As the end of the year arrives, it’s only natural that investors’ thoughts should turn towards holiday shopping, New Year’s resolutions, and tax loss harvesting.
It’s not uncommon for stock investors to wind down the calendar year with capital gains realized in a taxable account earlier in the year, or holding shares with significant unrealized capital gains. Here are the basics principles of tax loss harvesting.
The Internal Revenue Service levies taxes on securities that have been sold at a profit. Short-term capital gains (on profits from securities owned one year or less) are federally taxed as ordinary income. This could currently be as high as 40.8% for some taxpayers (the top marginal tax rate of 37% plus another 3.8% for those subject to the net investment income tax.
Long-term gains, for securities held for longer than a year before sale, are taxed at much lower rates of 15% or 20%, though low earners pay no tax on long-term capital gains and high earners might pay the additional 3.8% net investment income tax.
The basic premise of tax loss harvesting is that the IRS allows you to offset your gains with losses. It’s possible to eliminate all of your capital gains tax liability if you record enough capital losses in the year
Here’s where the “harvest” strategy comes in. If you haven’t sold any stocks at a loss but are holding stocks with unrealized losses, then it can be advantageous to sell those stocks now to trigger the capital loss which then offsets the gains already realized from the other security.
Sometimes, the portfolio is better off with the stock pruned from it—the company might have been experiencing fundamental problems and you hadn’t gotten around to making the decision to replace or sell. In these cases, the tax sale frees up cash to find a better opportunity.
In other instances, the company might be experiencing near-term pressures but you remain optimistic about its long-term potential. For these, you can consider the sale as more of a “trial separation” and revisit the stock after a suitable cooling-off period. Most importantly, per IRS rules you cannot repurchase a security or purchase another “substantially identical” security within 30 days before or after the sale date. If you do, the sale becomes a “wash sale” and the capital loss is disallowed.
For long-term focused investors, a 30-day waiting period will often provide an opportunity to repurchase a stock at around the same price at which it was sold. If the share price declines, then it might be more attractive. If the stock rises in price, it might still be a good opportunity. There are never any guarantees, so be aware that your best laid plans might not work out. Always re-evaluate the stock based on its fundamentals and valuation before making any buy decision.
According to the IRS, if you have both short-term and long-term losses, your short-term losses are used first against your capital losses. If, after using your short-term losses, you have not reached the capital loss deduction limit, you can use your long-term losses until you reach the limit.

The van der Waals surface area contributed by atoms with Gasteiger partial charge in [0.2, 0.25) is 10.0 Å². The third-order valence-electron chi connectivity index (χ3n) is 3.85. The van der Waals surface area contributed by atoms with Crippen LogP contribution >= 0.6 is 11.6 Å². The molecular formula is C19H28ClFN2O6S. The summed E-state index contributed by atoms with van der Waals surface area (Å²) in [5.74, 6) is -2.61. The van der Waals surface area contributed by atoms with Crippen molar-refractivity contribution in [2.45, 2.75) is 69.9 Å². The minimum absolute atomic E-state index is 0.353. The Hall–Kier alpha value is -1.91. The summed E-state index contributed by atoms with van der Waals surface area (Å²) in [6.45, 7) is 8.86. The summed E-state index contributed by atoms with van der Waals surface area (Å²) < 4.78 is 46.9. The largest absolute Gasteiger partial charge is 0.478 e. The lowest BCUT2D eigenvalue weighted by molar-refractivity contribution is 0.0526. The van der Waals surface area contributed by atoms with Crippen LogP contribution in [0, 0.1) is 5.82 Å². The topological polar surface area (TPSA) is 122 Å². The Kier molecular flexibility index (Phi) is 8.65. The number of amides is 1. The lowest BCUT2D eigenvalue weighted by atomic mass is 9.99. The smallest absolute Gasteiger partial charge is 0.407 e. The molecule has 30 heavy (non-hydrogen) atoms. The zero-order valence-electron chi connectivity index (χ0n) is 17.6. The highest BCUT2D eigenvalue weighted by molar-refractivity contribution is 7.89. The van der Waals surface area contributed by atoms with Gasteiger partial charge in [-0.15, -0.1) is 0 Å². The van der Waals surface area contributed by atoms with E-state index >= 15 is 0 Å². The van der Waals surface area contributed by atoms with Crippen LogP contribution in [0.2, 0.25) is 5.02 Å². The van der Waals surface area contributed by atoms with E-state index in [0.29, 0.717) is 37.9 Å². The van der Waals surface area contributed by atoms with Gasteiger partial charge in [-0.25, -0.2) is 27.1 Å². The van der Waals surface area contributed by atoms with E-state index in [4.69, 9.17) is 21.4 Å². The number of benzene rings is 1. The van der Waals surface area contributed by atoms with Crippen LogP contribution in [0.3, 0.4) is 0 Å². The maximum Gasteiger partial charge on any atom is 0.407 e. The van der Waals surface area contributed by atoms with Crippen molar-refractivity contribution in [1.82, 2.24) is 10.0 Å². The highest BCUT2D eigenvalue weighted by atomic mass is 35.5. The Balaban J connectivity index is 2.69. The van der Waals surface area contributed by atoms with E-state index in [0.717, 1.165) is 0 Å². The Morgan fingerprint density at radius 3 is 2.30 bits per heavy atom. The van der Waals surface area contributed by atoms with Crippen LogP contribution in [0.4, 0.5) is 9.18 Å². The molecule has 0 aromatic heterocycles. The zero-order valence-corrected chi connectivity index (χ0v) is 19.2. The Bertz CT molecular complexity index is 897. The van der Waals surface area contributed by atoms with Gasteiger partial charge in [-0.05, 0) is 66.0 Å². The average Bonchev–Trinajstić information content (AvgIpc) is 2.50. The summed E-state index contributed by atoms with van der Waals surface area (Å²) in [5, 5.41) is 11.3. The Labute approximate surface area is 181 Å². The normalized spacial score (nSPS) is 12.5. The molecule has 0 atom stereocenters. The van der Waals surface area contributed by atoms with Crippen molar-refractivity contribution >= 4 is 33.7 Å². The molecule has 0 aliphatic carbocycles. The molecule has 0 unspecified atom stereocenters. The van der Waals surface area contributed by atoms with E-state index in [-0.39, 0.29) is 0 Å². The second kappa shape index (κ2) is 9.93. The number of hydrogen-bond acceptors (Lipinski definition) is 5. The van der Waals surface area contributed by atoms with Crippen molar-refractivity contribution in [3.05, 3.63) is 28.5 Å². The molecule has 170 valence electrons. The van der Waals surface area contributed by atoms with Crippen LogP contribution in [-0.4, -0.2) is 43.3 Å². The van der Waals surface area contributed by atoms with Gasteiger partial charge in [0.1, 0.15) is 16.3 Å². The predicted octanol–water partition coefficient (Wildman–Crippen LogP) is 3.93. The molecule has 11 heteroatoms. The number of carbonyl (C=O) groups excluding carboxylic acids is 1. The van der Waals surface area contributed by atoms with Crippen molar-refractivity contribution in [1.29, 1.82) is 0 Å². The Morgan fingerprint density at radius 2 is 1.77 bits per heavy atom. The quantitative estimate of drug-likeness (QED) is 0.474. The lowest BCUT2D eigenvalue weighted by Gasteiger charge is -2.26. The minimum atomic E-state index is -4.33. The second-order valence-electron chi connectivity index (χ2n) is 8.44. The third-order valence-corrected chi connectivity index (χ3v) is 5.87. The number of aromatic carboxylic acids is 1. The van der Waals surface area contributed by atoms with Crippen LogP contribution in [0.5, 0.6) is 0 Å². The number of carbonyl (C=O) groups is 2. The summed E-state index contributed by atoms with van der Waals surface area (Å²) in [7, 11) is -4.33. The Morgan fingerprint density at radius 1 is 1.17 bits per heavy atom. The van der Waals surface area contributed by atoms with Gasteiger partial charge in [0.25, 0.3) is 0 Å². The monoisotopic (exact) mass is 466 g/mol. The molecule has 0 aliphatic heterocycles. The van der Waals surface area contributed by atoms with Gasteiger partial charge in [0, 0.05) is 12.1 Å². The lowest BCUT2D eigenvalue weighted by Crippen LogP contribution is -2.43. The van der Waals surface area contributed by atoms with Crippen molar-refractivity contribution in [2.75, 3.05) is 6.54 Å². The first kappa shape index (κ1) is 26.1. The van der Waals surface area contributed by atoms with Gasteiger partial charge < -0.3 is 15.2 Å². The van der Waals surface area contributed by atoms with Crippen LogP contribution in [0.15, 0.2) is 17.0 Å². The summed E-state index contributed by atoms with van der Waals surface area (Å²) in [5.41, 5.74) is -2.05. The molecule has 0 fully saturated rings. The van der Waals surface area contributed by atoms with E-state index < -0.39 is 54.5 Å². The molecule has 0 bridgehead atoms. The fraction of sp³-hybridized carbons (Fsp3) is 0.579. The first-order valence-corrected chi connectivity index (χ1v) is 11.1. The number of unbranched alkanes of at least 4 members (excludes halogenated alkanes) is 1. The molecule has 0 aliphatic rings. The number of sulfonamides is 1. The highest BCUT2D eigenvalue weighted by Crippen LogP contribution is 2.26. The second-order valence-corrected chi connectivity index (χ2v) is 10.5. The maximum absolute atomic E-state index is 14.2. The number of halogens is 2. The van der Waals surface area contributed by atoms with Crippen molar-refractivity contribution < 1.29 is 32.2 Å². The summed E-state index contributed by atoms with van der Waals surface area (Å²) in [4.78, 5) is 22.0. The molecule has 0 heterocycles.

If you have more capital losses than gains, then up to $3,000 in losses (for joint filers) can offset ordinary income on your federal return.
If you incur more than $3,000 in losses in a single year, you can carry forward the remaining losses to subsequent years to apply to capital gains and then to ordinary income.
What about Tax Gain Harvesting?
These same concepts apply if you have realized capital losses in the calendar year, but no realized capital gains.
While you might decide to simply apply the realized losses to your ordinary income, you might also decide to sell shares of a highly-appreciated stock in your portfolio and have the resulting capital gains be offset by the already-realized losses.
This can have the benefit of reducing exposure to a potentially overvalued stock, or of improving the portfolio’s diversification. You don’t have to sell an entire position, but might sell only enough shares to generate an equal amount of capital gains to your losses. By using the specific lot method of identifying shares to sell, you could unload shares with a higher or lower cost basis depending on your preferences.
Unlike when selling at a loss, there are no restrictions on repurchasing a stock sold at a profit. You could immediately buy that same stock back with a new cost basis and start the counter running on future capital gains.
Finally, if you have sold no securities in the year, but are holding securities with gains and with losses, you could sell shares of both to generate an equal amount of capital gains and losses. This can be useful if you are especially uncertain about the prospects of either (or both) the winners or losers in your portfolio.
Over time, the practical application of tax loss selling can actually improve your portfolio performance by minimizing your tax burden and forcing you to confront uncertainty in your holdings.
Tax regulations are never simple, and there are many unique situations (such as for mutual funds) which not be covered in this brief article. Some additional research or consultation with your tax advisor is recommended. IRS Publication 544, Sales and Other Dispositions of Assets, has the full details.
Reprinted from the December 2021 issue of the SmallCap Informer.
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